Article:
Tea Flora Tales: Making Your Mark
by Cas Holmes
Watch Cas Holmes' video here.
I am a trained painter who works in textiles and mixed media using found materials. My process of working is not exact and compositions are created ‘on the go’ as cloth and paper surfaces are layered together in loose collages. Often, mid flow, I may pick up a stencil or create a print with a found object. This mixed-media working strategy creates multi layered disparate surfaces which ‘disrupt’ and inform the process of mark-making and equally, the marks created inform the process of piecing and layering. Cloth can be painted, printed or stained with a range of painting mediums which can include household paints, natural dyes and fabric paints.
Tea Flora Tales is an ongoing collaboration which started its life at the Knitting and Stitching Show in the UK The project evolved from small beginnings to raise awareness of the need to preserve our wildflowers and related habitat and to support the work of the UK charity Plantlife. Ongoing contributions from textile and plant enthusiasts everywhere are still being received which are then added to this 'daisy chain' installation.
This project shows you how you can use stencils to create your own Tea-Flora Tales to reflect the precious natural places and wildflowers close to you.
The stencils I used for the project Tea Flora Tales are Fairy Tale Tree Mask, Queen Anne’s Lace and Herbs:
firm paper watercolour paper is good for this or canvas
your stencils and found materials to print with
selection of brushes, paints you like to use
paint trays, water pots
Sewing threads/sewing machine
Collection of found materials
dried teabag or a wrapper from a herbal or fruit teabag
floral piece of textile
additional elements of your choice which reflect your interest
piece of lace or ribbon
Creating overlaid stencils on sheets of paper and cloth (these will be cut up)
In this example I used an old watercolour painting sample as a base to start working the stencils onto.
1) The stencil was laid in position and sprayed with shimmer spray a type of acrylic ink.
2) I then overlaid this with black acrylic paint sponged through my own paper cut stencil. Do not worry about being neat and tidy…..I don’t.
3) Using the Herbs stencil I sprayed blue ink through the stencil onto another piece of paper as well as stenciling with a brush and a sponge.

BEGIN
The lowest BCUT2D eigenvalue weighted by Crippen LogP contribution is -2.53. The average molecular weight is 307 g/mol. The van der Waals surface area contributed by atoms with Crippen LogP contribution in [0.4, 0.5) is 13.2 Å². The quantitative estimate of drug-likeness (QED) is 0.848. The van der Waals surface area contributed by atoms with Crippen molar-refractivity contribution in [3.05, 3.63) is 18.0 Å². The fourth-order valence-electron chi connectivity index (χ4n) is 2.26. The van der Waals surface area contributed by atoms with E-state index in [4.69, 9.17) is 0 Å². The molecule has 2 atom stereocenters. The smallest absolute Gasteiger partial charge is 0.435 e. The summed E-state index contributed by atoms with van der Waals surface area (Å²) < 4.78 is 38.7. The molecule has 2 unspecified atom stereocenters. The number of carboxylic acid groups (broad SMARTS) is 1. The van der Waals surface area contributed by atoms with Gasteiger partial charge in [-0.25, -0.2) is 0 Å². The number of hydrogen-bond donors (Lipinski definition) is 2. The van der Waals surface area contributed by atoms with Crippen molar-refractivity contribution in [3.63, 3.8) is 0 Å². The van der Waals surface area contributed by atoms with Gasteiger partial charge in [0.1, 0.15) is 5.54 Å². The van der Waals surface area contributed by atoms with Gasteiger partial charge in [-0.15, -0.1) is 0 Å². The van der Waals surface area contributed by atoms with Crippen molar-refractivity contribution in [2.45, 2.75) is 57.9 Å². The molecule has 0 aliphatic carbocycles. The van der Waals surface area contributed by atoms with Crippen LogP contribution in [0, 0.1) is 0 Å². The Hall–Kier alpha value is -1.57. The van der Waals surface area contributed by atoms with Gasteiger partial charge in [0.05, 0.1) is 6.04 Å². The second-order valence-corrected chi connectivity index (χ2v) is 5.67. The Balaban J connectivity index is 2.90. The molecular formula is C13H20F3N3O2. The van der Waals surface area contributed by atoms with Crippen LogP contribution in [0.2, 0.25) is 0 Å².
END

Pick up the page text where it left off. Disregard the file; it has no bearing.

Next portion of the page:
4) Not wanting to waste the colour, I cannot abide waste. I used a piece of fabric to mop up the top surface of the stencil pulling an interesting print in the process.
5) I then laid out several of my found papers and fabrics at the same time with the intention of continuing to repeat the process of stenciling across the layers.
7) The dry stencil bases were cut up into pieces approximately half the size of small postcard and on top of this I collaged textiles and paper applying them with a glue stick.
8) On top of this I applied machine stitch. If you do not want to stitch, use a stronger pva (Elmer’s glue).
9) You can make an individual pieces which work well as tags or work with a group attach to a piece of ribbon or lace to make your Tea Flora Tale chain. Wildflowers come in all shapes and sizes so it does not matter if your pieces vary.
You can vary these simple instructions to create a range of work based on other references such as simple household objects, birds, insects or geometric patterns, or make your chain colour themed.
|Photo of Cas Holmes in her studio by Richard Torble|
Cas Holmes trained in fine arts and produces multimedia, predominately textiles and paper, artworks in colour, paint and stitch. Her meticulous process of collage from salvaged remnants creates pieces without defined borders and reflect her interest in the urban and natural environment. She exhibits internationally and is represented in major collections. She is author of three publications for Batsford, The Found Object in Textile Art, (2010), Connected Cloth (2013) and most recent Stitch Stories (Featured 2015). She is currently writing her fourth book due out in 2018.